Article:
- I accidentally packed M’s blanket in my checked bag, but I had several sweaters with us to keep her warm on the plane.
- We had quite a few toys with us, including a few new ones. Fortunately, the hum of the plane’s engine meant noisy toys weren’t audible beyond our row. (We didn’t pack anything especially loud, but one of her toys made a gentle beep if pressed just right.) We also said yes to an extra drink cup and a crinkly bag of pretzels, which M found delightful. – By the way, do you have any idea how many bags of pretzels airlines go through? Our CEO said during orientation that many people drop him a suggestion to use company XYZ for gourmet pretzels, and he says he would be happy to consider those companies if they can produce 14 million bags per year!
DESTINATION: SAN DIEGO
My husband has been to San Diego several times before, but it’s been on my bucket list for years. I knew it would be a quick trip (just a day and a half + travel), so all I really wanted was a decent hotel near a beach where we would spend the day. Booking at the last minute as I did, many of the city’s hotels had astronomical holiday weekend prices. Placed I’d seen listed only the day before at reasonable rates climbed $200+ per night overnight! In the end, I chose a hotel overlooking the bay on Shelter Island. The view was perhaps not quite as advertised, but it was quiet and clean and perfectly peaceful from our balcony. If I were to visit during a non-holiday weekend, I would review this San Diego hotel site, which I found useful in understanding the different parts of the city from the perspective of hotel locations.
We spent two nights at the hotel but had just Saturday in the city. We started with brunch near the Ocean Beach pier. We loved the palm tree-lined street, which had the California feel I remembered from my business travels almost a decade ago! Mobster tried wearing sunglasses for the first time and surprisingly didn’t try to take them off. She has often cried when the sun faces her while she’s riding in the car, so it made sense in hindsight.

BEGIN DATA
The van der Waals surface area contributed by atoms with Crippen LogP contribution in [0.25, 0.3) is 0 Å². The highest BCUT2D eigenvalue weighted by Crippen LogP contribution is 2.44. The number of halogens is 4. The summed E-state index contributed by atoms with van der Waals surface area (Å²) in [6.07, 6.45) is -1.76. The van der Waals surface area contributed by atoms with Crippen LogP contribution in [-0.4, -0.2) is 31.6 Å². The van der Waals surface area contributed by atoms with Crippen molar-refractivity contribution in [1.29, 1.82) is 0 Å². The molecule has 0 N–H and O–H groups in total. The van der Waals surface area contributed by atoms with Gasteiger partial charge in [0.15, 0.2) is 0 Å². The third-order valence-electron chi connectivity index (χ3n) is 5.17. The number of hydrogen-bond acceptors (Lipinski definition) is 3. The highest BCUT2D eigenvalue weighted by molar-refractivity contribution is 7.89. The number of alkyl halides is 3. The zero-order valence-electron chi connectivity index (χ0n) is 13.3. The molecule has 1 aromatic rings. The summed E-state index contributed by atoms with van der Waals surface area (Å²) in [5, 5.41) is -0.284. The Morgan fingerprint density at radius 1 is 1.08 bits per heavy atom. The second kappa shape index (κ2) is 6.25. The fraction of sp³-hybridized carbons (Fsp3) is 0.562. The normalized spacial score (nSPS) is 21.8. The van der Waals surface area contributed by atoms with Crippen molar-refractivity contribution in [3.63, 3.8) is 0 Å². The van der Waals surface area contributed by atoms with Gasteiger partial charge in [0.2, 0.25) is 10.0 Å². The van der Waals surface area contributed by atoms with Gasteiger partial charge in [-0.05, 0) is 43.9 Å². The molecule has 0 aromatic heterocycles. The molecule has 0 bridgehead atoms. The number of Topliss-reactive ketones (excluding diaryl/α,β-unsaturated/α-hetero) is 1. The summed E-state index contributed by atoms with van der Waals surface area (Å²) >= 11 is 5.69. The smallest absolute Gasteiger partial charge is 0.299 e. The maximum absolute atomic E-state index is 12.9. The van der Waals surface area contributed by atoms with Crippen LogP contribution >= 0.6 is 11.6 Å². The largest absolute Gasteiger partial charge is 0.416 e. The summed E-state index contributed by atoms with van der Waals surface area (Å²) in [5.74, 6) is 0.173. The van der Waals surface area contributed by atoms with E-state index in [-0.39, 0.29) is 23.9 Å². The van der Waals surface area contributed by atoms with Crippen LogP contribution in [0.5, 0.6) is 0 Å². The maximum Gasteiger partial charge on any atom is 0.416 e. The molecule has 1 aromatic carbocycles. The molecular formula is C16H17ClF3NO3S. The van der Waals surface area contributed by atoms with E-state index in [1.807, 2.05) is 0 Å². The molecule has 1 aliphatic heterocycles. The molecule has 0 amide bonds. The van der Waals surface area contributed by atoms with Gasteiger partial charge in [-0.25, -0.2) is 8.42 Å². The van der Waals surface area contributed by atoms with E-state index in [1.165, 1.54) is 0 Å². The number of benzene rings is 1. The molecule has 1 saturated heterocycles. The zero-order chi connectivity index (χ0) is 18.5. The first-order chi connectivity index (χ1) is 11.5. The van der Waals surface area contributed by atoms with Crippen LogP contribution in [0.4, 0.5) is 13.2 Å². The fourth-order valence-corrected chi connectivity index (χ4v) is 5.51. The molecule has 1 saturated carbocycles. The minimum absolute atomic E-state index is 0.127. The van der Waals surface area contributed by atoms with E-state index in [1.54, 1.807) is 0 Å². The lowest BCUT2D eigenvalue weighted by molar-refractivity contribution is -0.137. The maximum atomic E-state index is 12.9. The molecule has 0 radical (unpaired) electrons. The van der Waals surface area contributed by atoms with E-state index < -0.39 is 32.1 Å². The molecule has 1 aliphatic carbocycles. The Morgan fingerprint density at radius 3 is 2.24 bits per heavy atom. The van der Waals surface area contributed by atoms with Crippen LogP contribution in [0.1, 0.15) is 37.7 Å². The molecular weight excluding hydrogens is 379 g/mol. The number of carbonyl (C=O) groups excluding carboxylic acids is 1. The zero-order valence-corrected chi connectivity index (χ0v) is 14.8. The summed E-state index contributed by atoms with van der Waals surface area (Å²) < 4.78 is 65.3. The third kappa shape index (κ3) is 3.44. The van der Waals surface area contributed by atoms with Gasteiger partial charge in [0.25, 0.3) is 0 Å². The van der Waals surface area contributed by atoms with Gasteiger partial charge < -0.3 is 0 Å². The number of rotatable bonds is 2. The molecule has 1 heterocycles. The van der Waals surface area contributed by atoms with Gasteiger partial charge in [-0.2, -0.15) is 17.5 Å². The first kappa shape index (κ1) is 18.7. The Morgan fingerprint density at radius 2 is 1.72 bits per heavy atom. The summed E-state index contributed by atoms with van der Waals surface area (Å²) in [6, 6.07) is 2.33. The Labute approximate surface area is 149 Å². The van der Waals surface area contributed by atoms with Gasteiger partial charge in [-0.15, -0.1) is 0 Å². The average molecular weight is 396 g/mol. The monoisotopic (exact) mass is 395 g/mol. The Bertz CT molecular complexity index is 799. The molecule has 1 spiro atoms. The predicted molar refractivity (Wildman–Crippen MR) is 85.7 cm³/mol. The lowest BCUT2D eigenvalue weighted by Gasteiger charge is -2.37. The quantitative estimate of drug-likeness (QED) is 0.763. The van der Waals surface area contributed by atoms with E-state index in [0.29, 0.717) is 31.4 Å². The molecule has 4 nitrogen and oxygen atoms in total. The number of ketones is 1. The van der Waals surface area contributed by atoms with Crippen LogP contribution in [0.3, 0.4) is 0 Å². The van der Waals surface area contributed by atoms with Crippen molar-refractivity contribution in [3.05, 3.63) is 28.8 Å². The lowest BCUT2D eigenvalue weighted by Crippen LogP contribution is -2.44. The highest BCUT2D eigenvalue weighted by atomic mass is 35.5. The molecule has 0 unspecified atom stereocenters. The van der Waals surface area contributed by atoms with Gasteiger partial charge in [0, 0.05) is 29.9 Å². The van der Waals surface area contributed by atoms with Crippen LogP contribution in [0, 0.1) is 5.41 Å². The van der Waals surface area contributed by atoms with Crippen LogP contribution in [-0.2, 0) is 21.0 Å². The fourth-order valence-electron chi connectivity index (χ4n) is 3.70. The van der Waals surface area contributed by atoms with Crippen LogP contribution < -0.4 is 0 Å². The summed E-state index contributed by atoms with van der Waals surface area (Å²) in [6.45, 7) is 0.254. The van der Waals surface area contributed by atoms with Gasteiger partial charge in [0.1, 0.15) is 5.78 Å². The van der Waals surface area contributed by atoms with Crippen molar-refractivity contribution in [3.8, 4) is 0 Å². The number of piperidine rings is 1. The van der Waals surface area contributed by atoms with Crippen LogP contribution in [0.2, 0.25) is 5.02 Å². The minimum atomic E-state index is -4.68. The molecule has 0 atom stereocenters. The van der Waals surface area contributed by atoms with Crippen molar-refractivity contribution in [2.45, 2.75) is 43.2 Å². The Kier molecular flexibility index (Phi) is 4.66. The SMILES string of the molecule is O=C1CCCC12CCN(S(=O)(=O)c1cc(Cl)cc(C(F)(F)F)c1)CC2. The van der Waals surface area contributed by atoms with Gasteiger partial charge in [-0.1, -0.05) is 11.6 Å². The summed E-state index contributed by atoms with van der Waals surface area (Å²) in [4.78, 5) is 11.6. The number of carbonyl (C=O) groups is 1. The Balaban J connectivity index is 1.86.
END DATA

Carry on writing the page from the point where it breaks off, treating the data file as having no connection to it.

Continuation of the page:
After brunch, we stopped briefly at the beach to watch the surfers and introduce the baby to sand, which she hated. (She also hates grass and pretty much anything that’s not a hardwood floor, haha.) After the beach, she fell asleep in the car, so we took the opportunity to drive through some cliffside neighborhoods and wend our way to Fort Rosecrans National Cemetery, which had a beautiful view of the city and was also a fitting place to visit in its own right, given the holiday.
Next, we drove to La Jolla and walked down to La Jolla Cove, where M enjoyed watching the sea lions a little bit and the other kids a lot. I knew I could count on her love of people watching even if she didn’t appreciate the other experiences!
Her daddy held her down near the sand, but she tried to pick her feet up every time the ocean water came near her. She hated it! Eventually, she did enjoy sticking her little feet in the protected tide pool area.
As someone who grew up in the rural Midwest, I am dying over the fact that my daughter’s very first trip to a beach was to the PACIFIC OCEAN! I was shocked to hear people refer casually to one of the Great Lakes (Lake Michigan) when I moved to Chicago as “the lake.” Where I grew up, “the lake” was an often-murky body of water, small, used primarily for fishing, boating, and ice fishing. Kids braved the water when algae levels weren’t toxic. Now I live about 30 minutes from Lake Michigan but still took little mobster to the ocean first! I found this website about different San Diego beaches helpful in selecting a beach to visit.
We went for an early seafood dinner (around 4pm!) and stroll in a park in the Gaslamp Quarter to end our day. While M napped in the car, we started driving to a lookout point in the nearby mountains, but frankly, it didn’t go well. I got carsick on the drive and found the dry landscape depressing. Fortunately, my husband is a good sport and took the opportunity to point out that some “balls” on telecommunications wires were probably placed there to make the wires visible to helicopters, and given the proximity to various military bases, it was very likely a helicopter training area. Following his comment, I immediately recognized the landscape as similar to dozens of war movies. It made the return drive much more interesting. Then we headed back to the hotel since it was already “late” for the baby, accounting for time zones.
It was a whirlwind trip for sure, but it was an absolutely perfect first family vacation. San Diego treated us well. I can’t wait to go back and also to find the next great family destination!